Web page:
In August and September of 2019, the FBI conducted two undercover operations at the Regency, where agents “attempted to integrate themselves into the culture at the hotel by appearing to run their own human-trafficking operation.” While specific details of the operation were not disclosed, the affidavit claims the hotel staff did not require proof of identification to rent rooms, the rooms were available at an hourly rate, and the rooms were not cleaned between rentals.
Allegedly, an undercover agent spoke to the unnamed constable, who admitted he was “running girls” himself and the agent could rent rooms from the constable directly because he had a master key to all the rooms.
Mobile County Sheriff Sam Cochran, who has expressed frustration with the lack of accountability among constables in the past, clarified they “do not work for Mobile County … There is no oversight of them but for the electors.”
A total of 368 calls for service were made to 911 from the Regency Inn between January 2018 and January 2020, two of which were overdose deaths. Four additional overdose calls were made, but the victims survived. Of the others, approximately 50 calls for service were related to controlled substances and 36 were related to prostitution. Meanwhile, 13 calls related to brandishing a firearm while the remainder “consisted of trespassing, violence/domestic violence and/or property crimes,” according to the affidavit.
A separate portion of the application appears to analyze the finances of the hotel owners and/or operators, who registered the Regency under a corporation named Shiv Sai of Tillman Corner Inc. and the Star Motel under a corporation named KMK Hospitality Inc. Patel is associated with both, according to probate and state business records.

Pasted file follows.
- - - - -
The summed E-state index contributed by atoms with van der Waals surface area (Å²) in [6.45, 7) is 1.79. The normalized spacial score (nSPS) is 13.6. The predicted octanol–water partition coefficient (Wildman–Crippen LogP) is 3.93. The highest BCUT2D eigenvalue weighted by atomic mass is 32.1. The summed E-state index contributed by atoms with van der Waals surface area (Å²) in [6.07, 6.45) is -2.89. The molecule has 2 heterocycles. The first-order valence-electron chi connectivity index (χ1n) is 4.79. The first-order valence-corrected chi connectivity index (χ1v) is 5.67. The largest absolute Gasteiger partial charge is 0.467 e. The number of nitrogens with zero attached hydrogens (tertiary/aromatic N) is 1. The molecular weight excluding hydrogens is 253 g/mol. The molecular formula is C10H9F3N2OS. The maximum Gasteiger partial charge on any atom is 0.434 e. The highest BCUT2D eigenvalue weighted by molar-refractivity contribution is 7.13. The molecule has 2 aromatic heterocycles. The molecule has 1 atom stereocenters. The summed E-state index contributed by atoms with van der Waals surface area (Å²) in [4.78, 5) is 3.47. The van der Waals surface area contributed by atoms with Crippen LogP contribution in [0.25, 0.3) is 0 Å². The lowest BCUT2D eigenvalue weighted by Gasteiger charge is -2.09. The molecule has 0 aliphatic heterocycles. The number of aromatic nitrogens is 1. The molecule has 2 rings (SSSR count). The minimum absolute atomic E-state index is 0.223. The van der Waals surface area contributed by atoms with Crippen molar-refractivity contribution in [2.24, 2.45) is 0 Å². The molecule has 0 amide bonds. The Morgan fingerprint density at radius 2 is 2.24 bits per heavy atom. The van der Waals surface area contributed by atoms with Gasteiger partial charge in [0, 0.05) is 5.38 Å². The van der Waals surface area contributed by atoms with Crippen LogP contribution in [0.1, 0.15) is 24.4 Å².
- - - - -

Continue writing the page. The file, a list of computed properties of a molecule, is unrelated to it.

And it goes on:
Paresh Patel was named along with Jaikumar Patel and Mitesh Desai in the indictment for “maintaining a drug-involved premises.” All three have pleaded not guilty and their trial dates have initially been set for June 1, 2021. If found guilty, sentencing guidelines allow prison terms “up to” 20 years and penalties of “not more than” $500,000. Prosecutors have also indicated they may also seek the forfeiture of certain property related to the investigation.
James Davis, a spokesman for the U.S. Attorney’s Office, said the investigation continues and certain details cannot be disclosed at this time. However, “the Regency Inn was closed by the owners, and that to the best of our knowledge the Star Motel is still open.”
Attorney Jeff Deen, who is representing Jaikumar Patel, ordered a grande chai tea latte with a shot of Stevia while he was on the phone with a reporter Tuesday morning and quoted Shakespeare in response to the affidavit:
“There is a written scroll! I’ll read the writing.
All that glitters is not gold;
Often have you heard that told:
Fare you well; your suit is cold”
Deen said his client had a minor ownership in the Regency Inn, suggesting his role was simply to invest in distressed properties, fix them up, then turn around and sell them for a profit.
“We will contest all criminal liability responsive to the indictment,” he said.